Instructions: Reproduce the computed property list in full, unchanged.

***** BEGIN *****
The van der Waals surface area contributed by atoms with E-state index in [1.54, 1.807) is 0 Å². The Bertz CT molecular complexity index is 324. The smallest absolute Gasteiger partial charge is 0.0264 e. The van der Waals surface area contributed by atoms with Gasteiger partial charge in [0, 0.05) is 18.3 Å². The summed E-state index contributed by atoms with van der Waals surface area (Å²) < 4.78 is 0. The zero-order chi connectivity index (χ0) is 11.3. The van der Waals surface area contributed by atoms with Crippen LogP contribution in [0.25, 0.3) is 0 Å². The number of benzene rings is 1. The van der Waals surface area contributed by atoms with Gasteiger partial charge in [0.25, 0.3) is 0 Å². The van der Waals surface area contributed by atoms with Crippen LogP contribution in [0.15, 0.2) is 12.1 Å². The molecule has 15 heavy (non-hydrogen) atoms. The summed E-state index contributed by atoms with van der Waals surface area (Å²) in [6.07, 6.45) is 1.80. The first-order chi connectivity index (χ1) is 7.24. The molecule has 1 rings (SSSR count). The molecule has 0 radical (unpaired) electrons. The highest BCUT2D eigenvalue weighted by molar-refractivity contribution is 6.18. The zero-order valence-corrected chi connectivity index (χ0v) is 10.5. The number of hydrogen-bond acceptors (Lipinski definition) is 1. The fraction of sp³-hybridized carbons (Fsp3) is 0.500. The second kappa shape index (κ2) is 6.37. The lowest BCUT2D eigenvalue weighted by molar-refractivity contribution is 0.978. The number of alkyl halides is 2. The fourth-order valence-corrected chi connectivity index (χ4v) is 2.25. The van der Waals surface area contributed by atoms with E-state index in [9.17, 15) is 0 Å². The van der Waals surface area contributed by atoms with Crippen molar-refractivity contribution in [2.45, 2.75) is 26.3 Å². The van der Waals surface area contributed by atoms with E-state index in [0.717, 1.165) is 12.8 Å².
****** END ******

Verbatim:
The van der Waals surface area contributed by atoms with E-state index in [1.54, 1.807) is 0 Å². The Bertz CT molecular complexity index is 324. The smallest absolute Gasteiger partial charge is 0.0264 e. The van der Waals surface area contributed by atoms with Gasteiger partial charge in [0, 0.05) is 18.3 Å². The summed E-state index contributed by atoms with van der Waals surface area (Å²) < 4.78 is 0. The zero-order chi connectivity index (χ0) is 11.3. The van der Waals surface area contributed by atoms with Crippen LogP contribution in [0.25, 0.3) is 0 Å². The number of benzene rings is 1. The van der Waals surface area contributed by atoms with Gasteiger partial charge in [0.25, 0.3) is 0 Å². The van der Waals surface area contributed by atoms with Crippen LogP contribution in [0.15, 0.2) is 12.1 Å². The molecule has 15 heavy (non-hydrogen) atoms. The summed E-state index contributed by atoms with van der Waals surface area (Å²) in [6.07, 6.45) is 1.80. The first-order chi connectivity index (χ1) is 7.24. The molecule has 1 rings (SSSR count). The molecule has 0 radical (unpaired) electrons. The highest BCUT2D eigenvalue weighted by molar-refractivity contribution is 6.18. The zero-order valence-corrected chi connectivity index (χ0v) is 10.5. The number of hydrogen-bond acceptors (Lipinski definition) is 1. The fraction of sp³-hybridized carbons (Fsp3) is 0.500. The second kappa shape index (κ2) is 6.37. The lowest BCUT2D eigenvalue weighted by molar-refractivity contribution is 0.978. The number of alkyl halides is 2. The fourth-order valence-corrected chi connectivity index (χ4v) is 2.25. The van der Waals surface area contributed by atoms with E-state index in [9.17, 15) is 0 Å². The van der Waals surface area contributed by atoms with Crippen molar-refractivity contribution in [2.45, 2.75) is 26.3 Å². The van der Waals surface area contributed by atoms with E-state index in [0.717, 1.165) is 12.8 Å².